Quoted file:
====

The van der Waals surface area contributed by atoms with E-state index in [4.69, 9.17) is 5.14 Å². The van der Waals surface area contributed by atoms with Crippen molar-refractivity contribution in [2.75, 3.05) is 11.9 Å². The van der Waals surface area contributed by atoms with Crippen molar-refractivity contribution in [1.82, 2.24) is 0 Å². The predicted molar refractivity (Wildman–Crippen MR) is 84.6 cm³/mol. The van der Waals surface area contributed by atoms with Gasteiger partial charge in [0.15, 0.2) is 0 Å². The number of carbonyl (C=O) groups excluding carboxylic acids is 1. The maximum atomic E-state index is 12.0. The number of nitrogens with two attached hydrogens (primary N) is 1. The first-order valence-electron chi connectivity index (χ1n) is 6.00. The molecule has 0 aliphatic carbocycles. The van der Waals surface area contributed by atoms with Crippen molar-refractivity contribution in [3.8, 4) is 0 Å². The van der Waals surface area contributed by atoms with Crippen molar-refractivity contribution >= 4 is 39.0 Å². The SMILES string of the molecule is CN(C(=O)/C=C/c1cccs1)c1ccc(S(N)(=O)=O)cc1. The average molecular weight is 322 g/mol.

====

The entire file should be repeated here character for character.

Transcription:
The van der Waals surface area contributed by atoms with E-state index in [4.69, 9.17) is 5.14 Å². The van der Waals surface area contributed by atoms with Crippen molar-refractivity contribution in [2.75, 3.05) is 11.9 Å². The van der Waals surface area contributed by atoms with Crippen molar-refractivity contribution in [1.82, 2.24) is 0 Å². The predicted molar refractivity (Wildman–Crippen MR) is 84.6 cm³/mol. The van der Waals surface area contributed by atoms with Gasteiger partial charge in [0.15, 0.2) is 0 Å². The number of carbonyl (C=O) groups excluding carboxylic acids is 1. The maximum atomic E-state index is 12.0. The number of nitrogens with two attached hydrogens (primary N) is 1. The first-order valence-electron chi connectivity index (χ1n) is 6.00. The molecule has 0 aliphatic carbocycles. The van der Waals surface area contributed by atoms with Crippen molar-refractivity contribution in [3.8, 4) is 0 Å². The van der Waals surface area contributed by atoms with Crippen molar-refractivity contribution >= 4 is 39.0 Å². The SMILES string of the molecule is CN(C(=O)/C=C/c1cccs1)c1ccc(S(N)(=O)=O)cc1. The average molecular weight is 322 g/mol.